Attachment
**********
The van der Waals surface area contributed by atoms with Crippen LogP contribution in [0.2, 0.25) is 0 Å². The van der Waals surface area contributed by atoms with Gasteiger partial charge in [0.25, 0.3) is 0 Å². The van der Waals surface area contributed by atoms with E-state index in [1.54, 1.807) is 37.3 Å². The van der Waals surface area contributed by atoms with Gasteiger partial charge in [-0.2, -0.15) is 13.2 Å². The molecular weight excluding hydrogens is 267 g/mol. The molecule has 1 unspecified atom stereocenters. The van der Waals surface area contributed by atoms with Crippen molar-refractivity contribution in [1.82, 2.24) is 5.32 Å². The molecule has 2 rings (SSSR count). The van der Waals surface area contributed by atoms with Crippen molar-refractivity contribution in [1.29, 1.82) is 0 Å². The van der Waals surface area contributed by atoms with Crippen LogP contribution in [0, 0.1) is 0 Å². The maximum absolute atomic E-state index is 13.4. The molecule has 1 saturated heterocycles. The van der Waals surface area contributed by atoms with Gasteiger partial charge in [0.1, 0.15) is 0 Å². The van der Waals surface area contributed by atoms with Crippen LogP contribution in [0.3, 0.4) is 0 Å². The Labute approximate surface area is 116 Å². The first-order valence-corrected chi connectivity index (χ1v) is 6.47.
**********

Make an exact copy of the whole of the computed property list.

The van der Waals surface area contributed by atoms with Crippen LogP contribution in [0.2, 0.25) is 0 Å². The van der Waals surface area contributed by atoms with Gasteiger partial charge in [0.25, 0.3) is 0 Å². The van der Waals surface area contributed by atoms with E-state index in [1.54, 1.807) is 37.3 Å². The van der Waals surface area contributed by atoms with Gasteiger partial charge in [-0.2, -0.15) is 13.2 Å². The molecular weight excluding hydrogens is 267 g/mol. The molecule has 1 unspecified atom stereocenters. The van der Waals surface area contributed by atoms with Crippen molar-refractivity contribution in [1.82, 2.24) is 5.32 Å². The molecule has 2 rings (SSSR count). The van der Waals surface area contributed by atoms with Crippen molar-refractivity contribution in [1.29, 1.82) is 0 Å². The van der Waals surface area contributed by atoms with Crippen LogP contribution in [0, 0.1) is 0 Å². The maximum absolute atomic E-state index is 13.4. The molecule has 1 saturated heterocycles. The van der Waals surface area contributed by atoms with Gasteiger partial charge in [0.1, 0.15) is 0 Å². The van der Waals surface area contributed by atoms with Crippen LogP contribution in [0.3, 0.4) is 0 Å². The Labute approximate surface area is 116 Å². The first-order valence-corrected chi connectivity index (χ1v) is 6.47.